The superintendent of Florida’s largest school district says he has “grave concern” about state lawmakers’ proposed reforms in how charter schools get taxpayer funding for maintenance and construction projects.
Superintendent Alberto Carvalho said Miami-Dade public schools stand to pay $83 million that the district hasn’t accounted for if the Legislature goes through with its plan to force school districts to share their local tax revenue for capital projects with charter schools, which are publicly funded but privately managed.
Carvalho first expressed those concerns in a letter to a Senate committee chairman last month, and he elaborated further in speaking with the Miami Herald’s editorial board on Tuesday.
There’s something somewhat flawed associated with that logic, and we are aggressively, aggressively fighting those proposals.
Miami-Dade public schools Superintendent Alberto Carvalho
His letter predated the Legislature’s more recent discussions of tying the mandate to share dollars with a separate, yet-to-be-approved provision that would let school districts raise their taxes and collect more revenue — dollars that would also have to be shared among charter and traditional public schools.
That two-part plan has only increased the district’s concerns. “Now the school boards would increase taxes to basically subsidize what is, by and large, privately owned real estate,” Carvalho said Tuesday. “There’s something somewhat flawed associated with that logic, and we are aggressively, aggressively fighting those proposals.”
A bill (SB 376) from Senate Pre-K-12 education budget chairman David Simmons, R-Altamonte Springs, currently includes only the provision requiring shared funding, but he said last week that he doesn’t believe it’s possible to pass that unless school districts are also able to collect more revenue from local taxpayers.
Under current law, school districts can share their local tax revenue with charters, but only a few districts actually do — Sarasota, Sumter and Franklin, according to a legislative analysis.
Miami-Dade Schools collected $427 million from taxpayers this year for capital projects, Carvalho wrote in his letter to Simmons. Off the top, he said $250 million — or about 60 percent — of that goes to paying off existing debt. (In 2012, Miami-Dade voters approved a $1.2 billion bond issue to help the district catch up on delayed maintenance and improve technology in its aging schools.)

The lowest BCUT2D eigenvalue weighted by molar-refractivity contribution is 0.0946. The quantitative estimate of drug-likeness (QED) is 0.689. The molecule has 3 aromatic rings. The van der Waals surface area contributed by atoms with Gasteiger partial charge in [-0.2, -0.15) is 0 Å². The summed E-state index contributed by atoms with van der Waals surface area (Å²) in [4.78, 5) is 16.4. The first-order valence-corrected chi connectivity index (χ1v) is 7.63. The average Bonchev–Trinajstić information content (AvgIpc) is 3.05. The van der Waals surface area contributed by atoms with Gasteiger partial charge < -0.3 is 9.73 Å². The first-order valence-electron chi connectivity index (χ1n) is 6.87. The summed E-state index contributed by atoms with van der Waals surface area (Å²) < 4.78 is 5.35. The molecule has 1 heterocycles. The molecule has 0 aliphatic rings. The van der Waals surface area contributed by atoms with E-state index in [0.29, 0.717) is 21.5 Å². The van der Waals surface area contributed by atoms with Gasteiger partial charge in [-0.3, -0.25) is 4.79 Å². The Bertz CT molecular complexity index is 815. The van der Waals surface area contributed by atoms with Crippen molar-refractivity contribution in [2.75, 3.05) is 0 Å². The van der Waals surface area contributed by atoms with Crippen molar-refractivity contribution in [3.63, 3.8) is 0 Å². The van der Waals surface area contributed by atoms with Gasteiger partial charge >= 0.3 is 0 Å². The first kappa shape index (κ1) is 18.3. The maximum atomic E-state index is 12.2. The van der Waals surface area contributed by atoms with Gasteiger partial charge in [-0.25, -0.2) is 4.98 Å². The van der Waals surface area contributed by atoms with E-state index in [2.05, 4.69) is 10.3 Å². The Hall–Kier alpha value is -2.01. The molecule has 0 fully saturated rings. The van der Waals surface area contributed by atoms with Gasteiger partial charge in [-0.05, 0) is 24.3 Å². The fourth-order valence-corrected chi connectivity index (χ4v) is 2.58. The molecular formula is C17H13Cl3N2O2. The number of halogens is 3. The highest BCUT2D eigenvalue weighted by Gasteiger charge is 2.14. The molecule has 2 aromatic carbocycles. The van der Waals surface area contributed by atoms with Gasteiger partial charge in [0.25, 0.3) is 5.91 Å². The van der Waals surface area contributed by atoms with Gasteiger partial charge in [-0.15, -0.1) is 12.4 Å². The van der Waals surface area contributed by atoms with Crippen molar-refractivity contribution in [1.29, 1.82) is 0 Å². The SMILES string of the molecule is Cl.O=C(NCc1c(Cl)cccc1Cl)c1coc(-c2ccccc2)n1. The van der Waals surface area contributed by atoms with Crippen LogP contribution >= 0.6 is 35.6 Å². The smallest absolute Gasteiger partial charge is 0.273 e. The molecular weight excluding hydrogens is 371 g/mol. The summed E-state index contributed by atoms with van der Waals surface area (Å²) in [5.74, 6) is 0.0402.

If the district were required to share its local tax revenue with charters, $83 million of that would go to charter schools, while just $94 million would be left for maintenance needs “for 45 million square feet of facilities at more than 420 sites,” according to the letter.
Carvalho told the Herald editorial board that the Legislature’s plan has three possible, significant impacts:
▪ It would have “the potential of bankrupting the school system.”
▪ It “would automatically result in a credit-rating agency downgrade.”
▪ “It would also stop ongoing maintenance projects from occurring.”
“So, this is of grave concern to us,” he said.
Carvalho said he’s not opposed to charter schools getting taxpayer help with their capital needs — the district prides itself on its support for school choice alternatives — but Carvalho is careful to distinguish between district-managed charter schools and those run by private companies whose infrastructure isn’t publicly held.
He pointed to Downtown Doral Charter Elementary School as an example of a charter school partnership done “the right way.” The school is privately controlled and financed, but publicly managed by the Miami-Dade School Board.
“It’s an asset that’s owned by the board, that’s owned by the people,” even with the private investment, Carvalho said.
“I do believe there ought to be a recurring revenue stream that funds capital outlay needs for the charter schools,” he said, “but ... it should not have an impact on the traditional public schools, because the people made a covenant with us.
“They made investments which were then bonded over decades and you cannot rearrange that without significant impacts — to the financing, to the credit rating or to the need to address maintenance deferred needs in our school system,” he said.